Rael laughed. “Probably. What’s up?”

“One police force for a whole bloody planet?”

Izzo grinned, and Ox shrugged. “I suppose it does sound odd. But every police department is a small part of the Internal Relations Directorate. But they are finely divided, right down to city police, and in rural areas, sheriff’s departments. The Native police, on the other hand operated under the authority of the appointed colonial governors. Combining them ensures equal treatment under law, and frankly, is probably the first step toward elected Governors.”

“Okay, so why is it bad to have the Governors in charge of the police?”

“It . . . gives them the ability to lord it over the Natives. There haven’t been too many cases of abuse, but they do happen. By separating the governor from the police’s line of authority, will, in theory, help.” Izzo shrugged. “We’ll find out if it works in a multi-world empire.”

10 February 2019 @ 08:52 am

Chapter Five

Apparently the loss of the Hive Mind was a tragedy to some and barely noticed by most.

Emre announced that the Great Compass would only reform in times of great need, and that they would recruit priests only from volunteers who came to them. “You need not have the Priest Gene. You need not spend your life here. If you feel drawn to serve, then come. And when you wish to leave, leave. With the breaking of the Hive Mind, many of my priests will be moving out into the world, with our support, of course.”

Not that it was that easy. The priests had never been taught to shield.

Nicholas drew them like a magnet. One or two a day, a steady trickle of lost children—however old their bodies.

Rael got put in charge of dealing with them. She hauled them in for lessons in how to shield. And found them jobs, schools, homes.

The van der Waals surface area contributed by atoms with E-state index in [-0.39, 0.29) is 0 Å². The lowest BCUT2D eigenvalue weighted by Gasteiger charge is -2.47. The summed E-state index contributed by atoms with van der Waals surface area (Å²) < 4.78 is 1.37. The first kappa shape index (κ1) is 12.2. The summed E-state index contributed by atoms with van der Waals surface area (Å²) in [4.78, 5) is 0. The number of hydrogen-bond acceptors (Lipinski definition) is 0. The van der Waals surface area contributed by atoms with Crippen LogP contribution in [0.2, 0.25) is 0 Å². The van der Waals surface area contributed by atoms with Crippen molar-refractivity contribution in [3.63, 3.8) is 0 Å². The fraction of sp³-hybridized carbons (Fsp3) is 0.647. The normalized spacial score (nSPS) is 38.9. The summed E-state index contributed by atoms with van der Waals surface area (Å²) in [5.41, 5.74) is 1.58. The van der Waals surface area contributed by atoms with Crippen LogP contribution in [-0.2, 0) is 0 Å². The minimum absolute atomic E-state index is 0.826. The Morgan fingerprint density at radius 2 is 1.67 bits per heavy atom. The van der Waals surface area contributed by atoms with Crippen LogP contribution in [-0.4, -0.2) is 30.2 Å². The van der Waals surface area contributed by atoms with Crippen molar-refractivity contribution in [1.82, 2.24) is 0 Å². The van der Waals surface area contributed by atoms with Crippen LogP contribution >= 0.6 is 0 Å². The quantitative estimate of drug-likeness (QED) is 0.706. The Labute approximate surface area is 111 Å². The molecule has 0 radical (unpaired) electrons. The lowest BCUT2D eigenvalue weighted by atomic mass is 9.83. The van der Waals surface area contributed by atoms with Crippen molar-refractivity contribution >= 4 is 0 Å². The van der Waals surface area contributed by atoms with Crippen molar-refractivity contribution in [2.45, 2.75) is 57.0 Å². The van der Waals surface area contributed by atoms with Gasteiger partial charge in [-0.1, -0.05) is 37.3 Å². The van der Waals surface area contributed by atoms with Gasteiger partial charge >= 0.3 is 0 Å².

“At least most of them have the good sense to avoid the priests who are staying with the religion.” Lucky Dave watched the latest group finish up—better shielded than they’d been just an hour ago—and straggle out to the house they were sharing. “I’m surprised at how easily they’re finding jobs.”

“The most magically powerful people on the One World? The companies that need that sort of strength will happily train them in the basics, hoping to keep them afterwards.” Qamar was back, prepping for her thesis defense. “There’s only about three hundred of them. More than half the priests stayed.”

A snicker from Rael as she joined them. “They’ve loosened way up. The women priests who want to have a baby are getting far enough away that the Hive Mind—if it reforms—won’t mess up the babies’ brains. Sometimes with a favorite priest, sometimes not. The priests have formed a few four and eight man compasses, for some work, and had no problem disengaging afterwards. It’s a work in progress.”

“I’m a bit surprised about the women. They want babies?” Lucky Dave shrugged. “Don’t glare. I checked. All the women priests are volunteers. Generally from that ‘Princess School’ thing.”

Real gave her standard giggle. “Some of them want babies, some of them just want that level-up that childbirth gives. But so far, that’s only about forty women.”

Feol—the Head Princess—sniffed. “And I suppose they’re taking that joy juice to get pregnant?”

Lucky Dave blinked. “Do you mean to tell me that on top of massive aphrodisiacs, that stuff is a fertility aid as well?”

They all laughed.

Rael shrugged. “Very much so. There will be more twins, and fewer delivery problems than normal.”

“Good grief. So . . . what do they need even ordinary compasses for? There’s not war.”

“A fair amount of what they do involves weather control.” Feol shrugged. “Not that I understand it, but they say that heating and cooling air masses high in the atmosphere can steer storms. Pull moisture into a drought stricken area, or away from one threatened by floods. Steering hurricanes and weakening a strong monsoon . . . well, we may find out if a Great Compass can be formed for work, and then released, over the next year.”

Hurricanes and either strengthening a weak monsoon or weakening a strong one that threatens flooding? That will save more lives than . . . anything.

“I told them to use the grass clippings in their free medical care, but they got insulted and pointed out that they mostly worked on mental illnesses.” Rael glanced over at him. “A pilgrimage to Makkah is good for depression and anxiety. Addiction, depends on how much is psychological and how much physical. And they do have both doctors and medgicians. And docboxes, although few people needing them go to Makkah.”

“Okay. I keep hearing about these docbox things. What the hell are they?”